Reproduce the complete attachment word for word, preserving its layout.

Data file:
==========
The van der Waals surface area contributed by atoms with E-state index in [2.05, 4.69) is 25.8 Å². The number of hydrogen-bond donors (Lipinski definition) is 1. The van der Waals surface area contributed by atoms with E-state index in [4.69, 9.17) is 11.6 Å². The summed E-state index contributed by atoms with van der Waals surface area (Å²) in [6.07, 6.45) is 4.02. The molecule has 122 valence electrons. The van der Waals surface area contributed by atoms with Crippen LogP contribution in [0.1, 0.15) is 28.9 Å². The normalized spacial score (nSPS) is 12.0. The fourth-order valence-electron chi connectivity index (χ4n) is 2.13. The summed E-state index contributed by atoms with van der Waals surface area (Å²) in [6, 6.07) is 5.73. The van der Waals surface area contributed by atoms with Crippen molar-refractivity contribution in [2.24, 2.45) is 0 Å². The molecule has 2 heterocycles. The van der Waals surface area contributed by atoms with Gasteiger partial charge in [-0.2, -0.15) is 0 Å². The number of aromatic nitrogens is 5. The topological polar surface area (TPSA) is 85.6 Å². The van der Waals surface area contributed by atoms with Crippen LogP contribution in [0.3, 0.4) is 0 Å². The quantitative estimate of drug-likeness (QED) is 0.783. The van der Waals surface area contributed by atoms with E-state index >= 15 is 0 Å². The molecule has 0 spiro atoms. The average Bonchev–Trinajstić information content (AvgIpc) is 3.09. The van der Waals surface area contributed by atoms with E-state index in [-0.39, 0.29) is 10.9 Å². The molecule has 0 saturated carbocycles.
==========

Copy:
The van der Waals surface area contributed by atoms with E-state index in [2.05, 4.69) is 25.8 Å². The number of hydrogen-bond donors (Lipinski definition) is 1. The van der Waals surface area contributed by atoms with E-state index in [4.69, 9.17) is 11.6 Å². The summed E-state index contributed by atoms with van der Waals surface area (Å²) in [6.07, 6.45) is 4.02. The molecule has 122 valence electrons. The van der Waals surface area contributed by atoms with Crippen LogP contribution in [0.1, 0.15) is 28.9 Å². The normalized spacial score (nSPS) is 12.0. The fourth-order valence-electron chi connectivity index (χ4n) is 2.13. The summed E-state index contributed by atoms with van der Waals surface area (Å²) in [6, 6.07) is 5.73. The van der Waals surface area contributed by atoms with Crippen molar-refractivity contribution in [2.24, 2.45) is 0 Å². The molecule has 2 heterocycles. The van der Waals surface area contributed by atoms with Gasteiger partial charge in [-0.2, -0.15) is 0 Å². The number of aromatic nitrogens is 5. The topological polar surface area (TPSA) is 85.6 Å². The van der Waals surface area contributed by atoms with Crippen LogP contribution in [0.3, 0.4) is 0 Å². The quantitative estimate of drug-likeness (QED) is 0.783. The van der Waals surface area contributed by atoms with E-state index >= 15 is 0 Å². The molecule has 0 spiro atoms. The average Bonchev–Trinajstić information content (AvgIpc) is 3.09. The van der Waals surface area contributed by atoms with E-state index in [-0.39, 0.29) is 10.9 Å². The molecule has 0 saturated carbocycles.